A large part of this margin improvement plan centers around the Q3 announcement that the composite business is being merged with Saint-Gobain’s Vetrotex division (the #2 player in the market).  This brings synergies that haven’t yet been formally defined but surely will include cost reductions and sales opportunities.  The company is targeting double digit margins but hasn’t been specific about its expectations.  The business will initially be structured as a joint venture where OC will have a call option on the Saint-Gobain share exerciseable in 4 years.  It will be a $1.8 billion company with 10,000 employees (owned 60% by Owens Corning) with operating leverage opportunities.  OC will discuss its outlook for the JV more fully on the next earnings conference call or shortly thereafter (note: no formal agreement has been signed yet).
Current prices offer an attractive entry point from an absolute and relative value perspective and allow for investment alongside a sophisticated group of distressed debt investors at their cost basis.  Short term headwinds and Wall Street unfamiliarity create an opportunity to purchase a market leader at inexpensive prices.  OC’s businesses have favorable long term prospects which provide the foundation for solid revenue and profit growth in the years to come.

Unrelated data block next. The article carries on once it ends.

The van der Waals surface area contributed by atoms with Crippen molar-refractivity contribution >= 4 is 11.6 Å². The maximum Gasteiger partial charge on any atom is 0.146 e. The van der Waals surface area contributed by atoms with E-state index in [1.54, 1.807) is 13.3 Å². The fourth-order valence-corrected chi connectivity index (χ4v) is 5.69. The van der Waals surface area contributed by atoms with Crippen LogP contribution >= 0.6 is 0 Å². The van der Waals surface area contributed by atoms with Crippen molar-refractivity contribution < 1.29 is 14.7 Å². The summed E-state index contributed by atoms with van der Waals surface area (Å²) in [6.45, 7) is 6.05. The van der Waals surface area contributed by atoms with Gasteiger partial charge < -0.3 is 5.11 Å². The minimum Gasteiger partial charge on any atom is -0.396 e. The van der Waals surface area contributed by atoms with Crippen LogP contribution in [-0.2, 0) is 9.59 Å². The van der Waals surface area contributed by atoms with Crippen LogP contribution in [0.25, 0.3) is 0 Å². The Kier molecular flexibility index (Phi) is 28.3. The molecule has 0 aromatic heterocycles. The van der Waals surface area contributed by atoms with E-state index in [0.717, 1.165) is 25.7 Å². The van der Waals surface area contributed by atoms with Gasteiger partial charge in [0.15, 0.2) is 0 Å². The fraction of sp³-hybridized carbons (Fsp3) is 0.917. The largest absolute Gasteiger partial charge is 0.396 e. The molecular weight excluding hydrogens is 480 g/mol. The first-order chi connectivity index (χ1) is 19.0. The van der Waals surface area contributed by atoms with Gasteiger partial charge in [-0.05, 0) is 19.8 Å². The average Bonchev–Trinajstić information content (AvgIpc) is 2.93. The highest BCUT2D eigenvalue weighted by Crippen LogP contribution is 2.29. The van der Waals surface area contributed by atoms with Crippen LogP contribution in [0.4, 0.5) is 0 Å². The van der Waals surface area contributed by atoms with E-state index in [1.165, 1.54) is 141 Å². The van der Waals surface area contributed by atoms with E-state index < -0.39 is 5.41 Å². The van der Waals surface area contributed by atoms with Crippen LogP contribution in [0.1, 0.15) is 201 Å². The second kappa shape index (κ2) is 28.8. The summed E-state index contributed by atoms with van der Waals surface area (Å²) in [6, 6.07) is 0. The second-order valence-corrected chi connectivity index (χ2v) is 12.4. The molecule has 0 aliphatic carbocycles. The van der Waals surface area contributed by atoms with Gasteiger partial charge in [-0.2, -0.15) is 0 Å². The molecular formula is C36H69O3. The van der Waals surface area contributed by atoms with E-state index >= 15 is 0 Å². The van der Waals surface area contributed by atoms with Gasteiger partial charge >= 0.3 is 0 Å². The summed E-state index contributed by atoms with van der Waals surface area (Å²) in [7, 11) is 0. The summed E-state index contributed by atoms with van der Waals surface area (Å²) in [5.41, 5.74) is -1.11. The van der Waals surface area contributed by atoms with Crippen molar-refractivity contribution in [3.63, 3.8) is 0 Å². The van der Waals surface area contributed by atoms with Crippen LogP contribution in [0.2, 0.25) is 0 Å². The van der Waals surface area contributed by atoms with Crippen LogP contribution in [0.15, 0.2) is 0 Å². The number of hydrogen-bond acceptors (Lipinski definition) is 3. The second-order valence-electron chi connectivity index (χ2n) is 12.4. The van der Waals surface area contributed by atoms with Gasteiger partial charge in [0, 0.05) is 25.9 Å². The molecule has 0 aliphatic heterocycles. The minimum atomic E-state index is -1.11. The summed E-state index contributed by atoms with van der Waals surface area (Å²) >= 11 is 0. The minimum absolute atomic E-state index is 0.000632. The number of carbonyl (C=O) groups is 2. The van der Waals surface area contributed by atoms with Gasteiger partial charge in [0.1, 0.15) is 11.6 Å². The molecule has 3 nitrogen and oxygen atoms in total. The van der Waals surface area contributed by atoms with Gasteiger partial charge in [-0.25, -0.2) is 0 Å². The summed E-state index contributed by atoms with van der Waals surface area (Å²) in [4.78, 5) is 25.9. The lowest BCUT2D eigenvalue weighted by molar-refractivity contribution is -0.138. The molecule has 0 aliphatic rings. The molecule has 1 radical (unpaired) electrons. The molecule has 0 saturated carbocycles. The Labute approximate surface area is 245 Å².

12 months
% Total
  Insulating Systems
  Roofing and Asphalt
  Other Building Materials Services
  Composite Solutions
12 months
% Total
  Insulating Systems
  Roofing and Asphalt
  Other Building Materials Services
  Composite Solutions
Total Revenue by End Market
  U.S./Canada new residential
  U.S./Canada repair and remodeling
  U.S./Canada commercial and industrial


1) Clarity on short term business conditions 2) Clean, post-bankruptcy financials released 3) Clarity on Composites business merger with Saint-Gobain 4) analyst research coverage